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At least six people had been killed in a fierce snowstorm in the Great Plains by Tuesday morning, and hundreds of travelers stranded.
Heavy snow and strong winds swept across the Great Plains Tuesday, causing road accidents and stranding hundreds of pre-holiday travelers.
"Blizzard and winter storm warnings are in effect for the northern Texas panhandle, the Oklahoma panhandle and much of central and western Kansas," said the National Weather Service, warning that travel in the region would be "quite treacherous."
At least six deaths had been reported by Tuesday morning, according to the Associated Press.
Four people were killed when their vehicle hit a pickup truck in eastern New Mexico, while a prison guard and inmate died in a crash in eastern Colorado.
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Many more motorists were left stranded. Nearly 100 rescue calls were taken from drivers in northern Texas, where the blizzard forced authorities to close part of the Interstate 40, the AP said. Sections of New Mexico's I-25 and the I-70 in Kansas were also shut. Hotels were said to be filling up along closed highways.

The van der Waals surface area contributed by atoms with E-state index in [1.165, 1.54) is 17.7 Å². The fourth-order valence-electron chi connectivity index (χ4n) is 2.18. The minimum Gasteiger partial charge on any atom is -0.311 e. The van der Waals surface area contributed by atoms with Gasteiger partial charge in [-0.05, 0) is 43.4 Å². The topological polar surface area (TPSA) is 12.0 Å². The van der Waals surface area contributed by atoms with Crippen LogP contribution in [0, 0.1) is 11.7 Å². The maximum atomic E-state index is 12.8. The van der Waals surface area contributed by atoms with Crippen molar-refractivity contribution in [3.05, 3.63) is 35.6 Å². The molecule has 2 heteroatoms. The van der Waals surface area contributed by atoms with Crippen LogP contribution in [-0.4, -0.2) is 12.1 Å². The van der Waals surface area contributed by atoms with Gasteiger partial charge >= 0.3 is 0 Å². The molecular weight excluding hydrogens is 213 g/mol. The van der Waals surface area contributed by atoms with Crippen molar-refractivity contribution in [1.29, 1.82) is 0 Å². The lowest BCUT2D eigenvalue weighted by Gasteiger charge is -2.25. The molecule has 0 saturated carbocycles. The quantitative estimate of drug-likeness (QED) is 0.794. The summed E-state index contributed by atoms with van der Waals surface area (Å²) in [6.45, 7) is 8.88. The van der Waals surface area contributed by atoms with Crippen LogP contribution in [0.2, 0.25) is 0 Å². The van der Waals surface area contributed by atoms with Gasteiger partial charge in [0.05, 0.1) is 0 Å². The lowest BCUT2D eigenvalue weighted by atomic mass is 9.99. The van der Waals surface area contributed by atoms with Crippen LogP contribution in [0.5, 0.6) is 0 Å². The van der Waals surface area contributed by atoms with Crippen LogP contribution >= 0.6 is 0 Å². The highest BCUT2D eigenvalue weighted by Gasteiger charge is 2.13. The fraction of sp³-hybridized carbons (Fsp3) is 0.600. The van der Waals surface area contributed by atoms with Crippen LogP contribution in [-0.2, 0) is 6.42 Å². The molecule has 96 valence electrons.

The storm hit the region Monday, covering roads with ice and severely reducing visibility. The heaviest snowfall was over eastern Colorado and western Kansas, according to the NWS. Some areas had north winds of up to 40 mph with gusts to 50 mph, creating blizzard conditions.
The worst of the snow was thought to be over by Tuesday morning, the forecasters said, though strong winds will continue to shift the snow drifts that built up during the night, and blizzard conditions are expected.
"Travel through the region will likely be extremely difficult, if not impossible, during the day on Tuesday," the service warned.
Watch the AP's video of the blizzard: